Okay, maybe changing one’s career, living arrangements, school, hairstyle, doctor, etc. doesn’t physically hurt, but it sure is uncomfortable. And that’s the position I found myself in last year (2012) when my then editor Goldie Browning told me my book, Fuller’s Curse was a horror book. That news disappointed me for two reasons: one, I had not intended to write a horror book; I was striving for literary or mainstream fiction; and two, I had spent over ten years in the romance genre and did not want to venture into another genre. So to help me with my change from romance writer to horror writer, and to help me examine some of my preconceived ideas about horror writing, I began researching the horror genre and guess who I found—Sumiko Saulson.
Sumiko titles herself a horror novelist, but in addition to novels, she writes short stories and comics (isn’t that cool?). Beyond her computer, she speaks at horror writing/reading events and blogs about the topic. I’d go so far as to say she lives and breathes the genre. Others have labeled her “one of the most active women in horror” and she is an Ambassador for Women in Horror Month. In short, she’s the expert I’d been searching for.
I explained to Sumiko that I needed an intro to the horror genre and she eagerly agreed to share what knowledge she had which turned out to be a lot. So much so I can not share her entire interview here, however the highlights appear below. I hope you enjoy learning about this genre as much as I did.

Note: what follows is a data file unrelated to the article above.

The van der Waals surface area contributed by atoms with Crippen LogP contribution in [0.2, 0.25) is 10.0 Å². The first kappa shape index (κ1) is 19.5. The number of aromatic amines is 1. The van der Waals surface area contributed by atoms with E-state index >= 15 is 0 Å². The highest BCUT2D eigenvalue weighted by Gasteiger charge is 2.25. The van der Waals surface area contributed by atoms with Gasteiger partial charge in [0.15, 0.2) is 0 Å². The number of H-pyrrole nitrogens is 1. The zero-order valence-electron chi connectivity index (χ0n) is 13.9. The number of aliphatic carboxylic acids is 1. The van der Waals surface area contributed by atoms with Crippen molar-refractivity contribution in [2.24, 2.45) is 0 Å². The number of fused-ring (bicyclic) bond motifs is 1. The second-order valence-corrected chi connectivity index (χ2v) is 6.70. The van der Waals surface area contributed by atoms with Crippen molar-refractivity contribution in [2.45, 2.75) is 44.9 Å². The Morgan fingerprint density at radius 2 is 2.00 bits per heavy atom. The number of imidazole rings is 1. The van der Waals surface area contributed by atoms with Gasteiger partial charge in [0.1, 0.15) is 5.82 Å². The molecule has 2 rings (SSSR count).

Ann: As an insider in the horror genre, how do you define horror?
Sumiko: Horror is simply writing intended to frighten the reader and tap into some deep and primal instinct of fear. Reading, and for that matter, writing horror is kind of like riding a roller coaster; it’s an adrenaline rush. Many horror writers, like Edgar Allan Poe and me are also exorcising personal demons with our writing. Like Poe, I was originally a poet. I tried to write non-horror fiction, but it’s not what tends to exude from my mind or my fingertips, so for me, horror was almost a default setting.
Ann: What are some of the misconceptions about the horror genre that you encounter?
Sumiko: Very frequently women will tell me “Oh, I don’t read horror” shortly after finding out that I write in the genre. Sometimes the same people will read something I’ve written and say “Oh, well, this is very good for horror” or “I was surprised I liked it.” Frankly, the gender bias is strong, especially for women. People have the tendency to think writing or reading horror is unladylike or undignified and so a lot of women want to disassociate from the genre; it’s just not something “nice girls” do. The other side of it is people – in this case usually men – who think women can’t write horror because we are so soft and dainty. But I think horror is something intrinsic to the human experience and it is not actually gender specific. Mary Shelley was said to have been inspired to write Frankenstein during a period of mourning over a failed pregnancy. Horror often allows the writer to process the terrible things that can happen while touching on some of the bigger questions, such as in Shelley’s case: whether or not we should be attempting to create new life from the dead.
Ann: What value does horror writing add to the literary landscape?